and taking ski vacations.

9. Interview an entrepreneur to learn how he or she organized a new venture. (LO4)

Answers to this question will vary, depending upon the entrepreneur interviewed, the size of
his or her business, and the industry in which it competes. In general, however, organization
within the entrepreneurial venture must be addressed at both the macro and a micro level.
The macro-level involves the structuring of the business itself, while the micro-level is
concerned with day-to-day operational issues.

Jones and George, Essentials of Contemporary Management, Third Edition                   8-22
At the macro level, the task of organizing begins with the development of a business plan. A
business plan is a well researched, written document that outlines the objectives of the
business and strategies to be used to achieve objectives. It serves not only as a strategic
planning document, but also as a road map to guide daily operations, and a sales tool when
attempting to attract financial investors. A well written business plan is typically organized by
functional area - it will include a marketing plan, human resources plan, operations plan, and
a financial plan. The human resources section of the business plan will contain an
organizational chart outlining the chain of command. In this section the entrepreneur
addresses other organizational structure issues, such as decentralization, line vs. staff
positions, duties of key personnel, delegation of authority, etc.
At the micro level, an organized approach to resource deployment of resources is critical since
the most immediate goal of start-ups is to achieve break-even status and from there, begin
generating profits. Effective organization of time is critical, since entrepreneurs always have
too much to do and priorities often shift. Also, effective organization of both human and
financial resources presents an ongoing challenge since both are sorely needed to fuel growth,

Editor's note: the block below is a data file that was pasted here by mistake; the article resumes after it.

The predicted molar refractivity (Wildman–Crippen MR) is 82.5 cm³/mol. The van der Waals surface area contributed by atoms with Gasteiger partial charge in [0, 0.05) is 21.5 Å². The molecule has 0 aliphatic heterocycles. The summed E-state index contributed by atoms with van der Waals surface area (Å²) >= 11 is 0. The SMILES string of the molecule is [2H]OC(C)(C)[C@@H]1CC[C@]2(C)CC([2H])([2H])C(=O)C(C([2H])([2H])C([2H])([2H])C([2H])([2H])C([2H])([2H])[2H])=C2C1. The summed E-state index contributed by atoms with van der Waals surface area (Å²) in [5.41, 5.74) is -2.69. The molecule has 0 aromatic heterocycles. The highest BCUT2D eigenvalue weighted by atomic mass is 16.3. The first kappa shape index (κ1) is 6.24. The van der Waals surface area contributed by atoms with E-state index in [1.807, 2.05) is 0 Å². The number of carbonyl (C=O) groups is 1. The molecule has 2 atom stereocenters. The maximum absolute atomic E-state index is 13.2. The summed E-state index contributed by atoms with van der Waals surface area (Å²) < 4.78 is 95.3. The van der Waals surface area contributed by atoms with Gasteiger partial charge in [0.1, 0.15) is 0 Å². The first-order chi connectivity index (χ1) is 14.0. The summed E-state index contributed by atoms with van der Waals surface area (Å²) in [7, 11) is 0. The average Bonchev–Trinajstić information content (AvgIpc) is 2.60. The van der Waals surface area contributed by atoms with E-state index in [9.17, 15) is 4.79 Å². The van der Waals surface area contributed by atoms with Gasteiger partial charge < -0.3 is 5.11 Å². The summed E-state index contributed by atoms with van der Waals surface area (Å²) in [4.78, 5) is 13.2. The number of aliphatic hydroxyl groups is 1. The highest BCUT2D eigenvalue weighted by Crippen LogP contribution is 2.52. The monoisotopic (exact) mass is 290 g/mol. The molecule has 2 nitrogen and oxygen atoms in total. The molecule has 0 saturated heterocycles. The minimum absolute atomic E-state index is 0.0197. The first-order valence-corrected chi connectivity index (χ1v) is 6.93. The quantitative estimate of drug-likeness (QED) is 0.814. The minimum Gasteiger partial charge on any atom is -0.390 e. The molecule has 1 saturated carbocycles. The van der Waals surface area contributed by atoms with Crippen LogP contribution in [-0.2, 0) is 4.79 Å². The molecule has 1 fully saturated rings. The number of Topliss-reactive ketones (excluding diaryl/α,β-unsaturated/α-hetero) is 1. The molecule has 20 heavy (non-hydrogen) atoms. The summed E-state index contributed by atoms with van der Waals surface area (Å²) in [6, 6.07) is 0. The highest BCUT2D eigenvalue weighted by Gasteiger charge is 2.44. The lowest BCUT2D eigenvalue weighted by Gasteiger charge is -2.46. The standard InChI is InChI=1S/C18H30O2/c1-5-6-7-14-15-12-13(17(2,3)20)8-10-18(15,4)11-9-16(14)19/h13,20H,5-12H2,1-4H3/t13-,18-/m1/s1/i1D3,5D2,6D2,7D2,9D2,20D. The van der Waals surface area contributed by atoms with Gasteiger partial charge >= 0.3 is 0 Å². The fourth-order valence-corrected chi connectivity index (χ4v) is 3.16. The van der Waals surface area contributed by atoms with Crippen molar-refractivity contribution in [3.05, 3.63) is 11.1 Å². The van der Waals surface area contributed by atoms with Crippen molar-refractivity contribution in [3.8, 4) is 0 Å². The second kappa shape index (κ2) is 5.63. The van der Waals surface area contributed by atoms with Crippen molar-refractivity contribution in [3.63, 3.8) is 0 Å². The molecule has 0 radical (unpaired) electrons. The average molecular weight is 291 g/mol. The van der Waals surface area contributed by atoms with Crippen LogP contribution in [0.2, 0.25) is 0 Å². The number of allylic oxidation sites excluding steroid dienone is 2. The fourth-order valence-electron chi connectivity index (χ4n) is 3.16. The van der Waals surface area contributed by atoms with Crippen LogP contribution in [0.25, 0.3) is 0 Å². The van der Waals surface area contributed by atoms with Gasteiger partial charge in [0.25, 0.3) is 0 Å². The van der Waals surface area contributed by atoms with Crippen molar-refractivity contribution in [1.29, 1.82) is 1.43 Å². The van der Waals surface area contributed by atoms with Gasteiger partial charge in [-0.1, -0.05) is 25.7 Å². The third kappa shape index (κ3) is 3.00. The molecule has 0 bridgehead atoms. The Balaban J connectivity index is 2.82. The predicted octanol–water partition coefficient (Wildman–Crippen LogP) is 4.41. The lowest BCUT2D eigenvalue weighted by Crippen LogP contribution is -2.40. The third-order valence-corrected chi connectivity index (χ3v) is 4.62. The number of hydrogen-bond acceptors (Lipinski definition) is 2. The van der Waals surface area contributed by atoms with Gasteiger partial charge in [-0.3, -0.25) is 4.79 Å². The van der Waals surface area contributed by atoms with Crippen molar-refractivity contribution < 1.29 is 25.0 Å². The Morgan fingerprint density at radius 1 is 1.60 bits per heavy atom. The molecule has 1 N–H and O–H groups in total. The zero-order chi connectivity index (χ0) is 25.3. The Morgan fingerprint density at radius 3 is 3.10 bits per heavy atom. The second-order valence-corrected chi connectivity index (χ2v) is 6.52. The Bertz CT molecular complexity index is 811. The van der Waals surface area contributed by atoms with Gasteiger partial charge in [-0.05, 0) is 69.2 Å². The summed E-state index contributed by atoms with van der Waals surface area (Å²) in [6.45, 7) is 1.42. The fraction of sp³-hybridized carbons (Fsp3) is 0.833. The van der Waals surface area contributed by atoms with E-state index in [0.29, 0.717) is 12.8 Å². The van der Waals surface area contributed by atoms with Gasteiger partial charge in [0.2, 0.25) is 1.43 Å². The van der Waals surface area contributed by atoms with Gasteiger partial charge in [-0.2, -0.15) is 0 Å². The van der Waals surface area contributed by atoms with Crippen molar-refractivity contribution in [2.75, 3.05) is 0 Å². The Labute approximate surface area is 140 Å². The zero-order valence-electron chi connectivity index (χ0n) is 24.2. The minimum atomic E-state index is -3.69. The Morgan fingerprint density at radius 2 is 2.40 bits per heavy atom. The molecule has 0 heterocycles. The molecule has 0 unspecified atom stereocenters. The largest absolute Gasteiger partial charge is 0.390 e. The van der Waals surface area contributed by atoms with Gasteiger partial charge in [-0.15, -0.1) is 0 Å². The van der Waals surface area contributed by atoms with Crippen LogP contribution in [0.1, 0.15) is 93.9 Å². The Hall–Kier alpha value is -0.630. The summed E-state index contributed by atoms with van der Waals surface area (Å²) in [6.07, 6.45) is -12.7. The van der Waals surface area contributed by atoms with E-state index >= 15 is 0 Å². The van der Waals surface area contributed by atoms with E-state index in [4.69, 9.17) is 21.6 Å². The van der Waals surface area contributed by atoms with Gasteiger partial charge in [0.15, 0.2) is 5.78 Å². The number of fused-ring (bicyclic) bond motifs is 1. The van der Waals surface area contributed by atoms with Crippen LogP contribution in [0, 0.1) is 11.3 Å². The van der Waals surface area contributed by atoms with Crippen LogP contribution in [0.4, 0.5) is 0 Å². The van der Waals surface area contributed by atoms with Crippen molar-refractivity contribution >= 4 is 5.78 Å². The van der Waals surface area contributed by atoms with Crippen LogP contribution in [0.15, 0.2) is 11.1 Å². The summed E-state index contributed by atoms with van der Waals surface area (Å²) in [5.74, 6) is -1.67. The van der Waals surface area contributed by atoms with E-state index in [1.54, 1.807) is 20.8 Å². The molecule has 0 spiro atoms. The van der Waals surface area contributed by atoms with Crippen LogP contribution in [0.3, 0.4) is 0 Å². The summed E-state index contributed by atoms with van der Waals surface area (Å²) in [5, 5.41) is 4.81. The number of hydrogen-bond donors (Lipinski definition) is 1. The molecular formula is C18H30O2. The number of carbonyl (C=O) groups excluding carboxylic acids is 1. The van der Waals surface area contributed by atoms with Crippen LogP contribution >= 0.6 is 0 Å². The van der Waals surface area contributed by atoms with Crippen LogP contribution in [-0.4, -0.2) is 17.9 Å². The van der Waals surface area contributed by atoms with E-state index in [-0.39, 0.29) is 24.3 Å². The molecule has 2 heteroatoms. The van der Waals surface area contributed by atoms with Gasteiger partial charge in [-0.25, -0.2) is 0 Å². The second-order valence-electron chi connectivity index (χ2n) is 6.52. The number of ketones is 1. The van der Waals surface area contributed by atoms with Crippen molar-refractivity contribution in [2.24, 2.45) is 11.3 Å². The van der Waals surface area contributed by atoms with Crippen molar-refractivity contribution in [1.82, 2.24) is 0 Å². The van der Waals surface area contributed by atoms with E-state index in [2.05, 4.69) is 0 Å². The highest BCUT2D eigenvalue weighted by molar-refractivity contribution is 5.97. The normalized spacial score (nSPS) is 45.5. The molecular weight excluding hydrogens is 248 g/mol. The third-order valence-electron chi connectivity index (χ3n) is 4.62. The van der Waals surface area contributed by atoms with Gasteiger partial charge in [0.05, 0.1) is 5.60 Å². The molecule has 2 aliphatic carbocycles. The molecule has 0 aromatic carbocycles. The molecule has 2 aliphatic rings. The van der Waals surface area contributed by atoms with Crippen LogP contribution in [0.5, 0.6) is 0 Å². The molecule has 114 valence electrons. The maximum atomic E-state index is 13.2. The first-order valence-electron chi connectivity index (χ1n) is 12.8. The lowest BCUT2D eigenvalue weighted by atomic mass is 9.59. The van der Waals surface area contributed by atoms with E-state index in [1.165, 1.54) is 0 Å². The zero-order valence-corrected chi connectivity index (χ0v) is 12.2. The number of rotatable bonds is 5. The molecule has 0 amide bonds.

but at the same time, must be tightly controlled to avoid cash flow problems. Inefficiency or
waste within an entrepreneurial venture can lead to financial disaster.

AACSB standards 1, 3, 10

Notes for Building Management Skills
Understanding Controlling (LO1, 2)

1.      At what levels does control takes place in this organization?

Control can take place at the corporate, divisional, functional, and individual levels.

2.      Which output performance standards (such as financial measures and organizational
goals) do managers use most often to evaluate performance at each level?

Performance standards include financial measures (such as ratios), organizational goals, and
operating budgets. Refer to the answer to question #3 in Management in Action for examples
of these standards.

3.     Does the organization have a management by objectives system in place? If it does,
describe it. If it does not, speculate about why not.

Jones and George, Essentials of Contemporary Management, Third Edition                    8-23
Management by objectives (MBO) is a system of evaluating subordinates by their ability to
achieve specific organizational goals or performance standards and to meet operating budgets.